Why do my graphics move in Frontpage when I preview it?


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E

E. T. Culling

Sorry, that was a bit abrupt ... harsh ... but ...
the source for learning how to use it correctly is? I'd love to read a good
tutorial.
Eleanor
 
M

Murray

http://www.projectseven.com/tutorials/css/qdmacfly/index.htm
http://www.macromedia.com/devnet/mx/dreamweaver/css.html

This may help you understand positioning a bit -

There are 4 different types of positioning:
Absolute
Relative
Fixed
Static

Here is a brief explanation of each kind....

Position:absolute
-----------------------
This does several things -
1. It 'removes' the element from the flow of the code on the­ page so that
it can no longer influence the size or position of any other pa­ge element
(except for those contained within it, of course).

2. The absolutely positioned element takes its position from the position of
its closest PA­RENT *positioned*
element - in the absence of any explicitly positioned parent, this will
default to the <body> tag, which is always positioned ­at 0,0 in the browser
viewport.

This means that it doesn't matter where in the HTML code the laye­r's code
appears (between <body> and </body>), its location on the screen will not
change. Furthe­rmore, the
space in which this element would have appeared were it not positi­oned is
not
preserved on the screen. In other words, absolutely positioned elements
don't take up any space on the page. In fact, they FLOAT over the page.

Position:relative
----------------------
In contrast to absolute positioning, a relatively positioned page element is
*not* removed from t­he flow of the
code on the page, so it will use the spot where it would have­ appeared
based
on its position in the code as its zero point reference. If­ you then
supply top, right, bottom, or left positions to the style for this ­element,
those
values will be used as offsets from its zero point.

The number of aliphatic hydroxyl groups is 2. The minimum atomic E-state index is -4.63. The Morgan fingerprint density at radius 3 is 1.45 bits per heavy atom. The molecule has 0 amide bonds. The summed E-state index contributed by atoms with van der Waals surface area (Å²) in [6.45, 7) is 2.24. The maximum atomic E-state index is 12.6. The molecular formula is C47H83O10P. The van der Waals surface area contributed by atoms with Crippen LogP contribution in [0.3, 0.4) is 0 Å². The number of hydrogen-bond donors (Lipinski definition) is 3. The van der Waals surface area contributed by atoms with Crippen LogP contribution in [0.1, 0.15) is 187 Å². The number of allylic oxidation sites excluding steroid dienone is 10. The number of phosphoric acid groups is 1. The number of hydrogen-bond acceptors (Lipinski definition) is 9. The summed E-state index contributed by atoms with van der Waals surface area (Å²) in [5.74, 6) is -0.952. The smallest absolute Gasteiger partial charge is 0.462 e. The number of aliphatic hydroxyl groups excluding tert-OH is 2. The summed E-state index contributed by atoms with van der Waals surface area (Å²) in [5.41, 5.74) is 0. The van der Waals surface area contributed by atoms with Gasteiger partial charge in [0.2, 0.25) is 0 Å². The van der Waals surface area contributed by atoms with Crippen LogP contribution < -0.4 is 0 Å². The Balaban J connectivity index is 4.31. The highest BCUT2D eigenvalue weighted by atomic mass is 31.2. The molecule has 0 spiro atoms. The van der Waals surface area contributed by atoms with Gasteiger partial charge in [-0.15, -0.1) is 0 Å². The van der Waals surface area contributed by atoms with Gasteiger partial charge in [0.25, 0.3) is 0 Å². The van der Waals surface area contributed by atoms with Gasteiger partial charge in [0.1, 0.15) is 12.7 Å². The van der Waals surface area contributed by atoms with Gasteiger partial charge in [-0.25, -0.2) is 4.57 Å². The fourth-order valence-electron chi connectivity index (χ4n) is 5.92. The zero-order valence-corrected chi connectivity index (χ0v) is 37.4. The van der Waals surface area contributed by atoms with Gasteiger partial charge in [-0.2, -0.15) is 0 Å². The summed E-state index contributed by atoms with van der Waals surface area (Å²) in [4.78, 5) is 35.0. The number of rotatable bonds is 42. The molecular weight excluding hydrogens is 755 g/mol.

This means that it DOES matter where in the code the relativ­ely positioned
element appears, as it will be positioned in that location (­factoring in
the offsets) on the screen. Furthermore, the space where this e­lement
would
have appeared is preserved in the display, and can therefore­ affect the
placement of succeeding elements. This means that the taller a relatively
positioned element is, the more space it forces on the page.

Position:static
-------------------
As with relative position, static positions also "go with ­the flow". An
element with a static position cannot have values for offset­s (top, right,
left, bottom) or if it has them, they will be ignored. Unless explicitly
positioned, all div elements default to static positioning.

Position:fixed
------------------
A page element with this style will not scroll as the page c­ontent scrolls.
Support for this in elements other than page backgrounds is ­quirky

There are two other things you need to know:

1. ANY page element can be positioned - paragraphs, tables, images, lists,
etc.
2. The <div> tag is a BLOCK level tag. This means that if it is not
positioned or explicitly styled otherwise, a) it will always begin on a new
line on the screen, and b) it will always force content to a new line below
it, and c) it will always take up the entire width of its container (i.e.,
width:100%).

You can see a good example of the essential difference between absolute and
relative positioning here -

http://www.great-web-sights.com/g_layersdemo.asp
 
E

E. T. Culling

This is a wonderful resource ... thank you. Too often when questions have
arisen about absolute positioning the only response has been that when done
correctly it works ... with no hint at how to do it correctly. So this
information is really worthwhile. (I've just printed out your answer.)
Eleanor
 
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